On 1/10/2018 at 7:04 PM, Lord Varys said:

Well, Dagon Greyjoy attacked both the North and the West, did he not? The Starks and Lannisters would have a right to defend themselves even without the explicit permission of the king.

In fact, as Wardens of the North and the West it would actually be their duty to keep the king's peace in the regions in which they are the highest military authority.

Of course, and I agree.  But this is my point; we know that the rulers of Westeros have certain obligations to their vassals, and this goes down the feudal chain.  One of those is "Protector of the Realm".  Under Aerys I, there is no protecting going on.  It's all well and good to say "the Starks and Lannisters handled it, which means the system is functioning," but that clearly is NOT the way the system is meant to operate.  When armies land from Essos, there is a royal presence.  When Balon Greyjoy rebels, it's the Throne which leads the way.  The very absence of a royal presence in fighting Dagon speaks to a breakdown in the way the system is supposed to function.

On 1/10/2018 at 7:04 PM, Lord Varys said:

He and people like him - Septon Sefton in TSS - are windows in the mind of the common people who don't live and court and hear garbled rumors and reports what's going on there from a variety of sources but they do not act as people who give us accurate information.

Agreed, and I don't take everything at face value.  But when those opinions line up with the general context of what we know from other sources (such as the WOIAF), then I give them more credence.  We have no evidence of royal involvement in helping their vassals during Bloodraven's tenure, and plenty of evidence of intervention whenever the Blackfyres are involved.  We have to ask why it's explicit in the one case and not the others; the logical conclusion is that the Crown was not bothering to help their vassals in non-Blackfyre matters.

On 1/10/2018 at 7:04 PM, Lord Varys said:

You are not really making sense here. It is possible that you are right here, but the truth is that we don't really know any details about this entire affair. And we cannot deduce anything about the motivations of the people involved simply from the facts we have.

What we do know about Lyonel, Egg, and Dunk is that they became friends at Ashford in THK and that this friendship continued and prospered, eventually leading the Targaryen-Baratheon betrothal. 

Lord Lyonel obviously feels humiliated by Duncan's decision to marry Jenny, but his rebellion doesn't mean either he or Egg don't want to come to an understanding. If two men wanted to resolve their conflict peacefully it would have been these two. Just think how Robert and Ned would have acted if such an issue had divided them.

Here is what we know.  Due to a broken betrothal, Lyonel Baratheon, who as you say is personally friendly with Aegon and Dunk, outright rebels.  And instead of being punished, he is given another royal match.  We don't need to be told motivations to arrive at logical conclusions. Aegon V is attempting to build a coalition to support his reform efforts through marriage alliances.  Presumably, one of them is with the Baratheons in part due to the pre-existing good feeling between them.  One would expect that after an outright rebellion, royal favor would be directed towards one of the Houses that helped put down said rebellion, not to the rebels themselves!  And this doesn't generate any additional ill will that we are told of.  Which means that there was probably widespread sympathy for the Baratheon cause, or at least a feeling that Aegon V had seriously wronged them.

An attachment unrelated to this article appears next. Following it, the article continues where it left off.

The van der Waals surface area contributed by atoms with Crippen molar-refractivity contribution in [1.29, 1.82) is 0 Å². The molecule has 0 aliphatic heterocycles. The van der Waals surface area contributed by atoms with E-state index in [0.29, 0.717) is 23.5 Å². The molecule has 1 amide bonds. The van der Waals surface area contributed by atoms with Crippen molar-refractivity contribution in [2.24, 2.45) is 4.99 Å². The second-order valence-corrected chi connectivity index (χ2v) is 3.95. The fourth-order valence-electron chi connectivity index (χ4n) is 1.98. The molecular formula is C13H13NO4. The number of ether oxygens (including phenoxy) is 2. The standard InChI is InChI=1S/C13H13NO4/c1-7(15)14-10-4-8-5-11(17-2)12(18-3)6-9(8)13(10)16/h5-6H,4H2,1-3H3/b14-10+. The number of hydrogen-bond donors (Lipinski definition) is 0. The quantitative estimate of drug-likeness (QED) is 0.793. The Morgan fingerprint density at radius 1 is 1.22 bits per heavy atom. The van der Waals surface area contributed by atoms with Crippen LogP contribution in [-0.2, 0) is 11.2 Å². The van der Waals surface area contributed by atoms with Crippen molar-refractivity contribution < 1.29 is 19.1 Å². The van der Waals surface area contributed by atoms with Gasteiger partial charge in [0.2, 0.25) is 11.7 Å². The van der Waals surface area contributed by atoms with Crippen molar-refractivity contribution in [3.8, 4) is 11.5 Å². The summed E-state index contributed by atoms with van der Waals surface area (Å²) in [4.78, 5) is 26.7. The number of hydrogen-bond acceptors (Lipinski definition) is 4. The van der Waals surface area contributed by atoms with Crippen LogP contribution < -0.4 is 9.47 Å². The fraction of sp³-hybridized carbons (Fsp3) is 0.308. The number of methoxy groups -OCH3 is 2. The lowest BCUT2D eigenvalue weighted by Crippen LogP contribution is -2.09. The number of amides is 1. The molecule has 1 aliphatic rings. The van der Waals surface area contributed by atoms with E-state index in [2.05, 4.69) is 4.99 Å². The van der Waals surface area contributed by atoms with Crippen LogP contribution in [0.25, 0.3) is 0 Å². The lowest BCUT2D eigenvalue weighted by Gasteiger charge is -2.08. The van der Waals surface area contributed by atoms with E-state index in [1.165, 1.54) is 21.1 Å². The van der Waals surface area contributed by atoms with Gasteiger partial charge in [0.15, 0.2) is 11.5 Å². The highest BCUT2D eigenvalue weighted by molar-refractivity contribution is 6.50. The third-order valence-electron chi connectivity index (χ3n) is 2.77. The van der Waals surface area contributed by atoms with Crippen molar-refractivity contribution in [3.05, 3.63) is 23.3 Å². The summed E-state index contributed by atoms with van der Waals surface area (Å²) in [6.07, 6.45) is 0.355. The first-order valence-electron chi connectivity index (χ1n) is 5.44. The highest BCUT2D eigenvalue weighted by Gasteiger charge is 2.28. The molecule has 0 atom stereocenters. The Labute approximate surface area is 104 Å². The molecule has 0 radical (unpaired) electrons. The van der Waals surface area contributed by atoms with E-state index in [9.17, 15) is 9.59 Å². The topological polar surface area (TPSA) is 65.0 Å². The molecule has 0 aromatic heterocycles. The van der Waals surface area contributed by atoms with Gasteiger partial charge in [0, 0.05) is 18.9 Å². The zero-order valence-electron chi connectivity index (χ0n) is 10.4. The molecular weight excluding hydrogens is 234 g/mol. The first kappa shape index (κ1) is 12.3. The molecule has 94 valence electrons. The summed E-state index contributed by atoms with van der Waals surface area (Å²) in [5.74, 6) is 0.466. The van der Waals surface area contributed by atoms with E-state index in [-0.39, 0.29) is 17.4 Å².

And by the way, if Lyonel Baratheon "wanted to come to an understanding" he'd have demanded a different marriage before revolting, not after.  He didn't want an understanding, he wanted to make a point.

On 1/10/2018 at 7:04 PM, Lord Varys said:

That is far from clear. We do know that Rhaegar had more men at the Trident than Robert. Even if we assume - as a I do - that Robert had only have a token force of Stormlanders with him in the Riverlands, he would still have the army of the North, the Vale, and the Tullys. whereas Rhaegar had only Crownlanders, 10,000 Dornishmen, Reach men, and, perhaps, some Stormlanders who had stuck with the Targaryens, following the Connington example.

Rhaegar is supposed to have had about 40,000 men, with Robert having somewhat less. If Robert had truly the entire power of the North, the Vale, and half of the strength of the Riverlands (in addition to some Stormlanders) at the Trident, then he would have easily had more than 40,000 men there.

That sort of indicates that there must have either been severe losses during the war, not only among Robert's Stormlanders but also among the Vale men and the Northmen. That - or that there were some loyalists in those regions who did not participate in the fighting. 

Well this is the issue.  The Northmen and the Valemen haven't really suffered any major losses.  Ned raises the North.  Hoster Tully the Riverlands.  Robert the Stormlands.

Even if you assume the Tullys and Baratheons aren't raising their full forces (lets say half, to be extraordinarily conservative), you still have the full military power of the North, most of the Vale, and half the combined Stormlands and Riverlands.  At minimum.  In other words, even if you take the most unreasonable possible position, that the Stormlands and Riverlands go half and half royalist/rebel (and it's pretty clear they weight more heavily towards the rebels, from what info we have), that means the forces of the tiny Crownlands, plus 10,000 Dornishmen, outnumber the entirety of the North and the majority of the Vale.  That isn't a lack of info, it's a MAJOR worldbuilding error, and one which GRRM is very prone to.